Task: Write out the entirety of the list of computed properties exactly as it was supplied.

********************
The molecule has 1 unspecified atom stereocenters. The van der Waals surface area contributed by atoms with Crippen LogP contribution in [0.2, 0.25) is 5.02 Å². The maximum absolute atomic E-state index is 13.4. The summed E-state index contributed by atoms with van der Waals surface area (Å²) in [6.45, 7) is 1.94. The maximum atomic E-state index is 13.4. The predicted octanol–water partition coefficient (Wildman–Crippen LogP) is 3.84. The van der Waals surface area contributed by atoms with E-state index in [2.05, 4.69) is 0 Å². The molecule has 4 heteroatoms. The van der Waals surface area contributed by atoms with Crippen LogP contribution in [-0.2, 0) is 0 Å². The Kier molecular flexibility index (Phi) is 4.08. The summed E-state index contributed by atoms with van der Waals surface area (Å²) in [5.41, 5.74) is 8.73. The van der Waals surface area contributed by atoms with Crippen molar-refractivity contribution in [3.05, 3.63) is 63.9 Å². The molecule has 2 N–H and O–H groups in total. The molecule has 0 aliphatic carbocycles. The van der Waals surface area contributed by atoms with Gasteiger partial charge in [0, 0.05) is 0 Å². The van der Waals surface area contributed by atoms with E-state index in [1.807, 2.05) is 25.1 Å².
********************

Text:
The molecule has 1 unspecified atom stereocenters. The van der Waals surface area contributed by atoms with Crippen LogP contribution in [0.2, 0.25) is 5.02 Å². The maximum absolute atomic E-state index is 13.4. The summed E-state index contributed by atoms with van der Waals surface area (Å²) in [6.45, 7) is 1.94. The maximum atomic E-state index is 13.4. The predicted octanol–water partition coefficient (Wildman–Crippen LogP) is 3.84. The van der Waals surface area contributed by atoms with E-state index in [2.05, 4.69) is 0 Å². The molecule has 4 heteroatoms. The van der Waals surface area contributed by atoms with Crippen LogP contribution in [-0.2, 0) is 0 Å². The Kier molecular flexibility index (Phi) is 4.08. The summed E-state index contributed by atoms with van der Waals surface area (Å²) in [5.41, 5.74) is 8.73. The van der Waals surface area contributed by atoms with Crippen molar-refractivity contribution in [3.05, 3.63) is 63.9 Å². The molecule has 2 N–H and O–H groups in total. The molecule has 0 aliphatic carbocycles. The van der Waals surface area contributed by atoms with Gasteiger partial charge in [0, 0.05) is 0 Å². The van der Waals surface area contributed by atoms with E-state index in [1.807, 2.05) is 25.1 Å².